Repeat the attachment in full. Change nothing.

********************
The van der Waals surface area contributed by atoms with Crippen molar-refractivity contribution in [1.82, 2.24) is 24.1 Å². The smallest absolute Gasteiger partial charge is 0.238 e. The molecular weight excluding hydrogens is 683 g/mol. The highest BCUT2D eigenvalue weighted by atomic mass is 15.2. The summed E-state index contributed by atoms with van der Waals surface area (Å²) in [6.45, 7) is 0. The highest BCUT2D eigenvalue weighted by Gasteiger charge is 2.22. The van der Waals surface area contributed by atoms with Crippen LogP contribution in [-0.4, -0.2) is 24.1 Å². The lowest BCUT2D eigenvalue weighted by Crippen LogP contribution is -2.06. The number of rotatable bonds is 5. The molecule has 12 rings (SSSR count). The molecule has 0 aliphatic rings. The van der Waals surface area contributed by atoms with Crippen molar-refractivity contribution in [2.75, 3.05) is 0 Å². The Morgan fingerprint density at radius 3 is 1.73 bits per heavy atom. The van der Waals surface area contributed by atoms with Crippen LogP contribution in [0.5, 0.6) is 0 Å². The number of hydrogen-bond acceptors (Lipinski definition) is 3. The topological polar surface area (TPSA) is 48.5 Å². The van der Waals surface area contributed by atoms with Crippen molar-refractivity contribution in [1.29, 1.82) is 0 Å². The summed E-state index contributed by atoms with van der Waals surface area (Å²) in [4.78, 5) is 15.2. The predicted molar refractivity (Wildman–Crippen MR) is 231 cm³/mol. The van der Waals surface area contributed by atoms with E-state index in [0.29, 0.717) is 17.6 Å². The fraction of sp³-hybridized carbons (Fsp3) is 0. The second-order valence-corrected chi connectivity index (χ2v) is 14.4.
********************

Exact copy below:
The van der Waals surface area contributed by atoms with Crippen molar-refractivity contribution in [1.82, 2.24) is 24.1 Å². The smallest absolute Gasteiger partial charge is 0.238 e. The molecular weight excluding hydrogens is 683 g/mol. The highest BCUT2D eigenvalue weighted by atomic mass is 15.2. The summed E-state index contributed by atoms with van der Waals surface area (Å²) in [6.45, 7) is 0. The highest BCUT2D eigenvalue weighted by Gasteiger charge is 2.22. The van der Waals surface area contributed by atoms with Crippen LogP contribution in [-0.4, -0.2) is 24.1 Å². The lowest BCUT2D eigenvalue weighted by Crippen LogP contribution is -2.06. The number of rotatable bonds is 5. The molecule has 12 rings (SSSR count). The molecule has 0 aliphatic rings. The van der Waals surface area contributed by atoms with Crippen molar-refractivity contribution in [2.75, 3.05) is 0 Å². The Morgan fingerprint density at radius 3 is 1.73 bits per heavy atom. The van der Waals surface area contributed by atoms with Crippen LogP contribution in [0.5, 0.6) is 0 Å². The number of hydrogen-bond acceptors (Lipinski definition) is 3. The topological polar surface area (TPSA) is 48.5 Å². The van der Waals surface area contributed by atoms with Crippen molar-refractivity contribution in [1.29, 1.82) is 0 Å². The summed E-state index contributed by atoms with van der Waals surface area (Å²) in [4.78, 5) is 15.2. The predicted molar refractivity (Wildman–Crippen MR) is 231 cm³/mol. The van der Waals surface area contributed by atoms with E-state index in [0.29, 0.717) is 17.6 Å². The fraction of sp³-hybridized carbons (Fsp3) is 0. The second-order valence-corrected chi connectivity index (χ2v) is 14.4.